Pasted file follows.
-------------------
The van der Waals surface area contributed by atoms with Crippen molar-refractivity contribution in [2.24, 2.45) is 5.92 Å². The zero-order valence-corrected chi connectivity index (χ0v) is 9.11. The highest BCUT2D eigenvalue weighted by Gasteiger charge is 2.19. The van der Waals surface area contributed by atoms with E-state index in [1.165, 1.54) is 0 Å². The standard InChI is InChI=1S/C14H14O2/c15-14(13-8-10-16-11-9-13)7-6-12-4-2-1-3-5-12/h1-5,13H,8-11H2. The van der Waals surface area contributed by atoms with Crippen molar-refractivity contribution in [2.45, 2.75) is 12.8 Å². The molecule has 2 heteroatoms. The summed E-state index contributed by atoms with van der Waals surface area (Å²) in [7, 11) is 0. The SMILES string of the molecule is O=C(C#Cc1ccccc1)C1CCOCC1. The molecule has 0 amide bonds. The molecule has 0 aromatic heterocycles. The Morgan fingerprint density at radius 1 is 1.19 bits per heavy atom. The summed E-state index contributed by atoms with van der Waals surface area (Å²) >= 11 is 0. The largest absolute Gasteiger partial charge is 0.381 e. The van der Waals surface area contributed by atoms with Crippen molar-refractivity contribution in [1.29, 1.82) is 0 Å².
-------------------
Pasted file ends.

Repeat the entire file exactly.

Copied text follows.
The van der Waals surface area contributed by atoms with Crippen molar-refractivity contribution in [2.24, 2.45) is 5.92 Å². The zero-order valence-corrected chi connectivity index (χ0v) is 9.11. The highest BCUT2D eigenvalue weighted by Gasteiger charge is 2.19. The van der Waals surface area contributed by atoms with E-state index in [1.165, 1.54) is 0 Å². The standard InChI is InChI=1S/C14H14O2/c15-14(13-8-10-16-11-9-13)7-6-12-4-2-1-3-5-12/h1-5,13H,8-11H2. The van der Waals surface area contributed by atoms with Crippen molar-refractivity contribution in [2.45, 2.75) is 12.8 Å². The molecule has 2 heteroatoms. The summed E-state index contributed by atoms with van der Waals surface area (Å²) in [7, 11) is 0. The SMILES string of the molecule is O=C(C#Cc1ccccc1)C1CCOCC1. The molecule has 0 amide bonds. The molecule has 0 aromatic heterocycles. The Morgan fingerprint density at radius 1 is 1.19 bits per heavy atom. The summed E-state index contributed by atoms with van der Waals surface area (Å²) >= 11 is 0. The largest absolute Gasteiger partial charge is 0.381 e. The van der Waals surface area contributed by atoms with Crippen molar-refractivity contribution in [1.29, 1.82) is 0 Å².